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Geofluids
Volume 2018, Article ID 9730642, 14 pages
https://doi.org/10.1155/2018/9730642
Research Article

Influence of Hydrothermal and Pyrolysis Processes on the Transformation of Organic Matter of Dense Low-Permeability Rocks from Domanic Formations of the Romashkino Oil Field

1Arbuzov Institute of Organic and Physical Chemistry, FRC Kazan Scientific Center of RAS, 420088 Kazan, Russia
2Institute of Geology and Oil & Gas Technologies, Kazan Federal University, Kazan 420008, Russia
3Institute TatNIPIneft of PJSC “Tatneft”, Bugulma 423236, Russia

Correspondence should be addressed to Alexey V. Vakhin; ur.liam@v_a-nihav

Received 4 July 2018; Accepted 31 October 2018; Published 24 December 2018

Academic Editor: Umberta Tinivella

Copyright © 2018 Galina P. Kayukova et al. This is an open access article distributed under the Creative Commons Attribution License, which permits unrestricted use, distribution, and reproduction in any medium, provided the original work is properly cited.

Abstract

The model experiments regarding the conversion of organic matters from carbonate rock samples of Dankov-Lebedyan deposits of Zelenogorskaya area and siliceous-carbonate rocks of Semiluki-Mendym deposits of Berezovskaya area of Domanic formations of Romashkino oil field were carried out. Two types of experiments were carried out: (1) the hydrothermal treatment of rocks at a temperature of 350°C in the presence of carbonic acid and a water content of 30%; (2) pyrolysis at temperatures of 350 and 600°C in the presence of hydrogen. The yield and quality of extracted hydrocarbons from the rocks depending on the mineral composition of rocks, content and composition of organic matter, and thermal stability of kerogen under hydrothermal influences were evaluated. Application of electron paramagnetic resonance in pyrolysis processes revealed the difference in mineral content of rocks (Mn2+, SO3−, and SO2− ions) and free radicals R, as well as in vanadyl ion (VO2+) concentration. It is established that an increasing temperature of pyrolysis promotes the formation of new free organic radicals in rock samples: in Domanic rocks of Semiluki-Mendym deposits at 350°С and in carbonate rocks of Dankov-Lebedyan horizon at 600°С. This indicates different ability of oil-generating potential of rocks with hydrothermal and pyrolysis technologies.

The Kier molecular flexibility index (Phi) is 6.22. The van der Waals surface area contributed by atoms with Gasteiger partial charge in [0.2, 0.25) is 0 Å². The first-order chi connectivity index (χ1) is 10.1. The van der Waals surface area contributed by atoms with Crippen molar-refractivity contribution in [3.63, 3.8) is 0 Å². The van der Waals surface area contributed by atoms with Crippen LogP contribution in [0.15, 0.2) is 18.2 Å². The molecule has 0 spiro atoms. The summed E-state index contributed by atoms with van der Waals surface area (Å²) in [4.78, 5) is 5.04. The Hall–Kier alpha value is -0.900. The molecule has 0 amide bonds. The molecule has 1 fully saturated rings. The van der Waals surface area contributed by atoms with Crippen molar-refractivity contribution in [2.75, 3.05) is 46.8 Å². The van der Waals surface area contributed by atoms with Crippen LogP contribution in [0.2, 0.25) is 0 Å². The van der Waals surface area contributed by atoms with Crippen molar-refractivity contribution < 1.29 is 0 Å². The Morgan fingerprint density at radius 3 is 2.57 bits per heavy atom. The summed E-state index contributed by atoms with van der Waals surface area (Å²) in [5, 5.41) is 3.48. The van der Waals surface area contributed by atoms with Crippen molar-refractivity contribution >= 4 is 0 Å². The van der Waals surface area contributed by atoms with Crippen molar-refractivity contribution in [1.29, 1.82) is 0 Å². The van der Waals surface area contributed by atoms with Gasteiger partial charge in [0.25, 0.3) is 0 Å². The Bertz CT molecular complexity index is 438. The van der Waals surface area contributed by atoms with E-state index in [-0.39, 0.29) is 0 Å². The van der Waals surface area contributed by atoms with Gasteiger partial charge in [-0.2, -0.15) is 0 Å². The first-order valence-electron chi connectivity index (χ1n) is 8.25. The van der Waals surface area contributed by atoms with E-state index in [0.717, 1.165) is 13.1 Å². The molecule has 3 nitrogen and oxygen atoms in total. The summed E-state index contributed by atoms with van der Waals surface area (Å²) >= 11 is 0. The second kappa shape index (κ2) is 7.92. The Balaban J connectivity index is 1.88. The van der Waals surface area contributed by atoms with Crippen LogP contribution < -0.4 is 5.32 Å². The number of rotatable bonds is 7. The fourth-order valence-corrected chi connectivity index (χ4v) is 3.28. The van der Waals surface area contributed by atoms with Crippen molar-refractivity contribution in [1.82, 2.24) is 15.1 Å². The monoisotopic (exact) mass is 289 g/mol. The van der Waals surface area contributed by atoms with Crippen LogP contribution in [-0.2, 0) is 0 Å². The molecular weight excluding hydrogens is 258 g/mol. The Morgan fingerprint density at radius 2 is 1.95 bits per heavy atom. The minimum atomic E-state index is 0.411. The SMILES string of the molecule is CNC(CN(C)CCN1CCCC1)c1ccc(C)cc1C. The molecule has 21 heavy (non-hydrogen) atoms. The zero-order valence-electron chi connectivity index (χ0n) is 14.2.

1. Introduction

The increased interest in high-carbon rocks, which are rich in organic matter (OM), is associated with their reserves and perspectives of shale oil production [15]. An analogue of the shale formations in Russia is the house deposits of the Volga-Ural oil and gas basin which stratigraphically belong to the Fransnian stage of Upper Devonian age. In the territory of Tatarstan, the Domanic formations are represented by typical domanicites with an organic content of Corg. 5–20% in Semiluki, Mendym, and Sargai horizons, as well as domanicoids starting from Tournaisian age up till Mendym horizon with an organic content of Corg 0.5–5%. The thickness of Domanic deposits in the Tatarstan area does not prevail ten meters. The characteristic of Domanic formations is a high concentration of silica (till 37.23%). The Domanican bituminous rocks from Tatarstan territory belong to a least studied local oil-bearing horizons. The development of low-permeable carbonate rocks where pore spaces are clogged by clays and siliceous compounds is very difficult; in addition, if a reservoir formation has nonuniform lithology. Besides, the significant part of OM from high-carbon-enriched Domanic rocks falls on resins, asphaltenes, and kerogen. Kerogen is a nonsoluble part of organic matter, which contains mainly chemically strongly connected polymer components inside the rocks. These components are converted into hydrocarbons only under the temperatures of not less than 100°С [610]. The process of kerogen thermo destruction, as well as its extraction due to artificial maturity of kerogen, may serve as an evaluation technique for oil-generating potential of bituminous source rocks [7, 912].

However, “tight oil” allocates in dense low-permeable reservoir rocks; the characteristics of them are similar to conventional oils. But they need special production technologies, including horizontal drilling of wells and hydrofracturing operations [5].

The hydrothermal processes are widely applied in natural conditions, where maturity of organic matter occurs as a result of its interaction with hydrothermal fluids, the main component of which is water [13]. In the development of high-carbon-enriched rocks, as well as heavy oil reservoirs by hot water, steam, and gases, which were in OM reservoirs, containing mobile hydrocarbons (oil, bitumen, and bitumoid) and nonsoluble, immobile OM–kerogen will be considered in physical and chemical conversions [14]. One of the means to obtain information about the nature of hydrocarbon accumulations in Domanic deposits and the possibility of their extraction is studying the composition of rocks and modeling the hydrocarbon formation processes under various hydrothermal and pyrolytic influences. In order to simulate the influence of geological factors on OM many authors made numerous experiments on aqueous pyrolysis of individual compounds and carbonic sedimentary rocks [1317]. However, while producing shale oil from Domanic source rocks, these observations were not enough. Hence, obtaining new thoughts about the composition and properties of hydrocarbons from dense low-permeable rocks is very important and relevant task in studying oil formation processes, as well as in developing scientific bases for designing new shale oil recovery techniques.